Thus, it is necessary to accurately evaluate the displacement of the heart and its substructures caused by periodic cardiac activity and calculate the compensatory margin that could be applied in clinical practice when creating a radiotherapy plan. Many studies have proven that delineation of the pericardium, heart, LVM, and CA system based on planning CT fails to show the real margin of the substructures mentioned above during the cardiac cycle[9–12], and a compensatory margin for planning CT should be applied. One study based on CBCT recommended compensatory margins of 11 (left), 6 (right), 3 (cranial), 4 (caudal), 7 (anterior), and 5 (posterior) mm for the heart. Kataria et al. measured that radial and cranio-caudal margins of 7 mm and 4 mm, respectively, would cover the range of motions of the CA on CECT . Li et al. found that the maximum compensatory margins in the LR, CC, and AP directions for the CA bifurcations were 6, 6, and 5 mm (left) and 6, 8, and 7 mm (right) on 4D-CT, respectively. Therefore, the volume-dose parameters used to evaluate the dose to the heart might not truly reflect the dose received during oesophageal radiotherapy and could not provide accurate protection for the heart. Studies on heart motion at present mostly focus on the entire heart and CA system based on CT, but the ability to distinguish sophisticated structures has been challenged. Considering that MRI has the advantage of discriminating muscular structures, we aimed to conduct research on the displacement of the pericardium, heart, interatrial septum, interventricular septum, LVM, ALPM and PMPM with 4D-MRI. With the application of the breath-hold technique, the influence of respiratory movement was offset.
Based on our results, the displacement of the whole heart and its substructures caused by cardiac activity was non-negligible, ranging from 4 mm to 26.1 mm. The most significant motion was in the LR direction for the LVM (26.1 mm). The amplitude of pericardium motion was slightly milder than the motion of the LVM, interatrial septum and interventricular septum. Considering that position, volume and morphology changed during the cardiac cycle, we then reconstructed the ITV, which reflected the actual locations based on 20 phases of 4D-MRI. Radiotherapy plans are still mainly designed and evaluated with CT images, so we hoped to provide specific compensatory margins for planning CT to make the recommendations more realistic. Because of the periodic cardiac movement, the ITV that reflected the extent of motion could be larger than the volume contoured on the planning CT for every structure mentioned above theoretically. Consistent with the hypothesis, the ITV boundary of each structure was larger than that contoured on the planning CT, and the compensatory margins ranged from 0.9 mm to 6.6 mm. The volume differences of the pericardium (743.39 ml vs. 726.62 ml) and heart (547.94 ml vs. 546.53 ml) were moderate, while for other structures, the largest difference could as high as an eight-fold difference. The largest differences between the ITV and planning CT volume were for the ALPM and PMPM. This was consistent with the trend that the motion amplitude of the left ventricular papillary muscles was similar to that of other structures (P = 0.423, 0.423, 0.406 respectively in AP, LR, and CC axes), even though these muscles have a much smaller volume. The largest compensatory distance was for the left ventricular papillary muscle. There were no significant differences among the motion amplitudes of the involved substructures, but the compensatory distances were significantly different (P = 0.044). Through further analysis, disparities mainly existed between the heart and ALPM (P = 0.008), heart and PMPM (P = 0.008), LVM and ALPM (P = 0.039), LVM and PMPM (P = 0.038), pericardium and ALPM (P = 0.041) and pericardium and PMPM (P = 0.039). It could be prompted that the left ventricular papillary muscles were more active and that it was more difficult to assess the potential exposure to these muscles with the dose-volume parameters based on planning CT. Part of the reason might be the low resolution of the papillary muscles on CT images, suggesting that the boundary of the papillary muscles contoured on the planning CT might be smaller than the real volume. In conclusion, according to our study, it is necessary to evaluate cardiac radiation exposure by applying compensatory margins on planning CT for a high-risk population who might have symptomatic cardiac damage during thoracic radiation.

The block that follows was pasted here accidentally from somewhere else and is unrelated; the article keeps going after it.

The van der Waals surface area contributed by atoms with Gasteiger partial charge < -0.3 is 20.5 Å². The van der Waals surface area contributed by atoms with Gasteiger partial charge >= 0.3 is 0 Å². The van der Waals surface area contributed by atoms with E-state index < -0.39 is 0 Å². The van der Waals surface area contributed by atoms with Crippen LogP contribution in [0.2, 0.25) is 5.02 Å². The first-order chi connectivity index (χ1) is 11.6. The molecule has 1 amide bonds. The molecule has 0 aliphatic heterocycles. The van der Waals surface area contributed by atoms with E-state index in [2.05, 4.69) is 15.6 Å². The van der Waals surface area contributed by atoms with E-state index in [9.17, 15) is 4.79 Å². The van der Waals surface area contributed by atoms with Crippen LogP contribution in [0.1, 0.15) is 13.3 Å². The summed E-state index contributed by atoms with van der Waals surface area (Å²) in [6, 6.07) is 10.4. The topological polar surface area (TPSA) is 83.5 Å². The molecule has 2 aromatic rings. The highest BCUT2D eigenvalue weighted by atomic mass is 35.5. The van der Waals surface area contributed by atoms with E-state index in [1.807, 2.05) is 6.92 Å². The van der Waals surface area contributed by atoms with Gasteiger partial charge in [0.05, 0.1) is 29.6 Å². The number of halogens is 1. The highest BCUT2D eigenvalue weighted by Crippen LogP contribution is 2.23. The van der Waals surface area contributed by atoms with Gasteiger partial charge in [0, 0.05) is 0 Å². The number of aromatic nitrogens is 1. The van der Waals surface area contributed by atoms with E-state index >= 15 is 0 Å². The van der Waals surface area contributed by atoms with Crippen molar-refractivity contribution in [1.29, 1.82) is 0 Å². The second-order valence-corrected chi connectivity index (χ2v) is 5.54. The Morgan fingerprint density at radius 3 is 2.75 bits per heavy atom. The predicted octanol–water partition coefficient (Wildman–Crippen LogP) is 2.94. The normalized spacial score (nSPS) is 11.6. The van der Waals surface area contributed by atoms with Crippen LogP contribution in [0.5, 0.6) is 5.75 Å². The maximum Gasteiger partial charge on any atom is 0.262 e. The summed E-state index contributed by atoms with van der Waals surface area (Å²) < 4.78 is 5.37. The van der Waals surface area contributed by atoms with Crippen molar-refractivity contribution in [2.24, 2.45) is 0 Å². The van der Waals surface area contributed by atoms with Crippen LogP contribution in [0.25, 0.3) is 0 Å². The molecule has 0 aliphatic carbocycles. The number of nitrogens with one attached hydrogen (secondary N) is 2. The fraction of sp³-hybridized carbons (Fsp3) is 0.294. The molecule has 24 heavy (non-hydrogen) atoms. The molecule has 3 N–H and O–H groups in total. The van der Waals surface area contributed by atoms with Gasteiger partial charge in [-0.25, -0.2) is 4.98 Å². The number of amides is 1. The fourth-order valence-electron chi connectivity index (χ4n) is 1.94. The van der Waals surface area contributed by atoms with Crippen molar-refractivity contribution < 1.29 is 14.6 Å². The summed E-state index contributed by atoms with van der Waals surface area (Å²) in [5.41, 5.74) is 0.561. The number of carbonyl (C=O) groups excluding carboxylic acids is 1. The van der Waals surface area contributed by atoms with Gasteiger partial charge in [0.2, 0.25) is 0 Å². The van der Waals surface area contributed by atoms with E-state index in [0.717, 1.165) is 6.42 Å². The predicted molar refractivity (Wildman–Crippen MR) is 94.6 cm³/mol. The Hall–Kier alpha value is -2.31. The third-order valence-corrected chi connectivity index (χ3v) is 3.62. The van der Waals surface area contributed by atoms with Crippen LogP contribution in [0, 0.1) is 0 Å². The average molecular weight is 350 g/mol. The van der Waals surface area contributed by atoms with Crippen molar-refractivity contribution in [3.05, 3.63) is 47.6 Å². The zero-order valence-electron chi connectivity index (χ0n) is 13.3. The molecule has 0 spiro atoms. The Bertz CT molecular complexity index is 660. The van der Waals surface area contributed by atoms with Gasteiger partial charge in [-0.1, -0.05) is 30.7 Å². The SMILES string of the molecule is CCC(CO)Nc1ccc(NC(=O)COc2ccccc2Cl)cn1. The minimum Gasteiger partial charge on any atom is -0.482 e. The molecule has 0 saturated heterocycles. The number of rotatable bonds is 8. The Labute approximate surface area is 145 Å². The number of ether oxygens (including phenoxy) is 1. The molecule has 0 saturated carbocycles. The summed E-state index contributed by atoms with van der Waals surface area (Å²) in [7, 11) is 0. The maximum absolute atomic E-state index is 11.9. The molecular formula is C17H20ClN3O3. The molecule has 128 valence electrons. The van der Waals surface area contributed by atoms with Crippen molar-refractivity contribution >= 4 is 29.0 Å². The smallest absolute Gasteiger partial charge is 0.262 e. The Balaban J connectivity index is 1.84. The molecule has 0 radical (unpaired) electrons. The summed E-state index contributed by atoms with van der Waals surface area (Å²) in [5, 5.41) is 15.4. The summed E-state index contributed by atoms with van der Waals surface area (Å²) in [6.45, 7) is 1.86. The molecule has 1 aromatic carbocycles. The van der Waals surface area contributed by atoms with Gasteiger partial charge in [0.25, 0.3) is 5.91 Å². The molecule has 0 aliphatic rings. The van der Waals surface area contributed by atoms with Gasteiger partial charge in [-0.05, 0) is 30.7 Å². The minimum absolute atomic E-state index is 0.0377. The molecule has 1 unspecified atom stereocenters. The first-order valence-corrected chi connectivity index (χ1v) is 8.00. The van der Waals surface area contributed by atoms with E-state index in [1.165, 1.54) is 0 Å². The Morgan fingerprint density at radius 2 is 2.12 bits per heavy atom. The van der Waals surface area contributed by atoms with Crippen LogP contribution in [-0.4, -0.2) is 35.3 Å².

Our research had the advantage of applying the breath-hold ECG-gated 4D-MRI technique, as well as focusing on substructures of the heart. However, the research was also limited by the sample size, which led to a relatively large deviation. As a result of a narrow imaging range, the inferior margin of the pericardium and the whole heart were not completely displayed on 4D-MR, which made it impossible to measure the motion amplitude of the pericardium and heart, and their compensatory margins might be smaller than those actually needed. The standard compensatory margins of the heart and its substructures require verification in more clinical trials. This research concentrated on displacement of the heart and its substructures and compensatory margins only, and future research of dose-volume parameters during oesophageal radiotherapy based on 4D-MRI should be conducted.